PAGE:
THE BIGGEST advantage of purchasing complete vehicles to use in any special or oddball project build is that you have access to all the minor, often forgotten, bits and pieces.
Keep up with Mark Allen's 1 Tonner build with the Tonner Files
More so electrical components as found in the high-tech Maloo R8 ute; the wiring loom is a major must-have item to ensure the electronically managed and driven engine will work in the mechanically operated old Tonner.
Those smaller parts have to be sourced the hard way (via scouring the wreckers or online outlets) and often cost a lot more than having them included in the initial purchase package. So, for me, the easiest and most convenient way was to buy three complete vehicles and pick the parts I needed.
The next biggest advantage is the potential return on the unused and unwanted parts. I’m happy to put my hand up and say that I’m trying to build this Tonner project as cheap as possible. I don’t mind, and expect to pay good money for good parts and labour, but saving a few bucks here and there is kinda nice, too.
At the time of writing, I’ve managed to recoup almost three-quarters of the cost of the Maloo R8.
Tech Torque: LS engine range
That means, roughly, the 6.2-litre LS3, auto six-speed cog swapper, wiring loom, seats and seat belts, plus a host of smaller parts, have cost me a mere $3000. Not bad compared to rocking up to a wrecker and laying twice or triple that amount down for just the engine.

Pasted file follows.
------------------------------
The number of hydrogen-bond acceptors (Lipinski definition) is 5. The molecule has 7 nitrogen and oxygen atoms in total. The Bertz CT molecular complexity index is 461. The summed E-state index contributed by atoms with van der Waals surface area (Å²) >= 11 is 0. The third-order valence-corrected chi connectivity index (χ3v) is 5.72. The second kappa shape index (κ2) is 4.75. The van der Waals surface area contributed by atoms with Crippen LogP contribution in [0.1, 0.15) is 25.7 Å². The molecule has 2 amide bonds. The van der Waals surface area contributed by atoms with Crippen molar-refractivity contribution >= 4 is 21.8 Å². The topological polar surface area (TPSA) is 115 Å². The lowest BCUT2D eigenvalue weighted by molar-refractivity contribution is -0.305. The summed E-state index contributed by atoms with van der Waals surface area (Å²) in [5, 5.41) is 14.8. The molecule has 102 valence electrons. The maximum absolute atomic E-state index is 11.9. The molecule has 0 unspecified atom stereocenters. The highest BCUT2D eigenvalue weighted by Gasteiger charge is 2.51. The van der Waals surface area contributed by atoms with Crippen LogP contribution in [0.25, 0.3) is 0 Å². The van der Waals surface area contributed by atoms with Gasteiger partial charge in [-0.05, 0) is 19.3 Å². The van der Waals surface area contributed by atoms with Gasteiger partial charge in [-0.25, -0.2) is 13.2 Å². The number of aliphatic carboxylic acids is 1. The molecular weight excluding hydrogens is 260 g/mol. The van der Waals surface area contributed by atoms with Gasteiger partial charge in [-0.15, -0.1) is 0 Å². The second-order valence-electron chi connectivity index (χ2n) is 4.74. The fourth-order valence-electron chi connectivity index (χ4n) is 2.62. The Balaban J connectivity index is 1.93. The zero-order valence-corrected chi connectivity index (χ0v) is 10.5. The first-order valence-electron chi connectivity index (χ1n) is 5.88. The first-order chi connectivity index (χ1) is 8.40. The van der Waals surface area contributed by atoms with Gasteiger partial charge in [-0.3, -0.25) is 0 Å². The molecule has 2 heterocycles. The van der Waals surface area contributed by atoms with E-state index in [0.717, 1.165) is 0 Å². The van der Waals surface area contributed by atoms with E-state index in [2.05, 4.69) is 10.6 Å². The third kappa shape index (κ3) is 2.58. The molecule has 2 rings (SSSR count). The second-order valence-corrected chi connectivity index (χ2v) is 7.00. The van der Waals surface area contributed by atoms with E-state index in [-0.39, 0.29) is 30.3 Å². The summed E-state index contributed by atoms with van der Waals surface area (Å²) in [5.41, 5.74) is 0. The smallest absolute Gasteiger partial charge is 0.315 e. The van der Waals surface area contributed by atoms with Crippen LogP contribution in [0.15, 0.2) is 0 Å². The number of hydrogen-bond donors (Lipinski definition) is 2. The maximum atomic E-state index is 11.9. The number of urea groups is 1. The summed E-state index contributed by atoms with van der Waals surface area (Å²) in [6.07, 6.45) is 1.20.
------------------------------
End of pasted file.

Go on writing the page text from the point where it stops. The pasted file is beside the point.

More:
As for the GQ, I’ve managed to get almost all my money back by selling the parts off. The 4.2-litre petrol engine and LPG system now reside in a forklift, the doors and front guards have kept other GQs lookin’ pretty, the 33-inch rubber and rims kept another GQ legal on the cheap, some seats were sold off and some are perfect in my kid’s cubby house – priceless!
The main GQ cab was pretty rusty at the top rear corners and might be perfect for anyone wanting to do a dual-cab chop on the cheap, so I’ll hold on to that temporarily.
The GQ chassis is to form the main underbody support for my project, which will ride on GQ diffs and coil suspension. I’ll reuse the tilt-adjustable Patrol steering column, which needs to be grafted into the Holden dash, plus I’ve decided on initially using the GQ disc brakes instead of the Maloo HSV stoppers.